In elections news, new Quinnipiac polling shows six of the current top contenders for the 2020 Democratic Presidential nomination --- Biden, Sanders, Harris, Warren, Buttigieg and Booker --- all handily defeating Donald Trump in a head-to-head match-up in NATIONAL polling, if the election were held today. That new poll and others out today still show Biden atop the pack in the primary contest, though slipping since he entered the race last month. Two new polls show Warren leaping into second place above Sanders since last week. We offer some thoughts and WARNINGS about all such polls today.

And then, some surprisingly good news for progressives in Virginia, where two criminal justice reformers ousted long time state prosecutors in elections on Tuesday.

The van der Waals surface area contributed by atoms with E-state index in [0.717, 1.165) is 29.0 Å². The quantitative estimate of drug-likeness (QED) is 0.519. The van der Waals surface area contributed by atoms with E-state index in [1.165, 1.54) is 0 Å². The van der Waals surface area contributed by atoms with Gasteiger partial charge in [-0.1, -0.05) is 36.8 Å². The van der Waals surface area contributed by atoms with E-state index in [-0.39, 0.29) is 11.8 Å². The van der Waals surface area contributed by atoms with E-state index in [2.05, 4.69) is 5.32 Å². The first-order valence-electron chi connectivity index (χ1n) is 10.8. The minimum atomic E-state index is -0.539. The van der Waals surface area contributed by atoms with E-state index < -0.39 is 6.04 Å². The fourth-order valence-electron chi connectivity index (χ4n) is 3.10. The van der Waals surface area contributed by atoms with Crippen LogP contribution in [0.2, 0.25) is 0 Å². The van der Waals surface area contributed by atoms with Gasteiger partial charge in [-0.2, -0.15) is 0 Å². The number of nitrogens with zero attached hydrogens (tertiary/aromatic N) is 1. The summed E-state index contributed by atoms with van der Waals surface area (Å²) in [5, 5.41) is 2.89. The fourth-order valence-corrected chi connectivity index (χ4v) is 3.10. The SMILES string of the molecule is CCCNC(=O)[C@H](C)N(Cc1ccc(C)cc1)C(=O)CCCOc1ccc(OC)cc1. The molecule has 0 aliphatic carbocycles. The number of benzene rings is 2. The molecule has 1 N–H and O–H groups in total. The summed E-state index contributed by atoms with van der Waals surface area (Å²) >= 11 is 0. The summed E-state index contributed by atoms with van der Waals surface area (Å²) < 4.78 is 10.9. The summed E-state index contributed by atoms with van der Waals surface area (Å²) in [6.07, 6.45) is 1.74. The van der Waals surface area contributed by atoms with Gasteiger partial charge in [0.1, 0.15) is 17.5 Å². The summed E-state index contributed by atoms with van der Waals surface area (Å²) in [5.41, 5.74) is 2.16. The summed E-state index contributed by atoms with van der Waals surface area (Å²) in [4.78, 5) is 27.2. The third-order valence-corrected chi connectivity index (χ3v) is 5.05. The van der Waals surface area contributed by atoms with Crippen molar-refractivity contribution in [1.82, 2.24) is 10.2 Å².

Next, we're joined by Dr. WILLIAM BUSA of EQV Analytics, a Democratic campaign consulting and technology firm in North Carolina, though Busa is likely better known to many on the Internets as "DocDawg" from Daily Kos. Busa has been doing some excellent follow-up work on the startling recent disclosures by cyber risk researcher Chris Vickery, who explained on Monday's BradCast how he discovered "master passwords" for some of NC's electronic voting systems, and much more, on the state Board of Elections website last year. Hundreds of files and screenshots, he said, were all left vulnerable on the Internet, in a directory set as public, to anyone who felt like downloading them, at least since early 2016 in advance of that year's Presidential election and its stunning, razor-thin conclusion.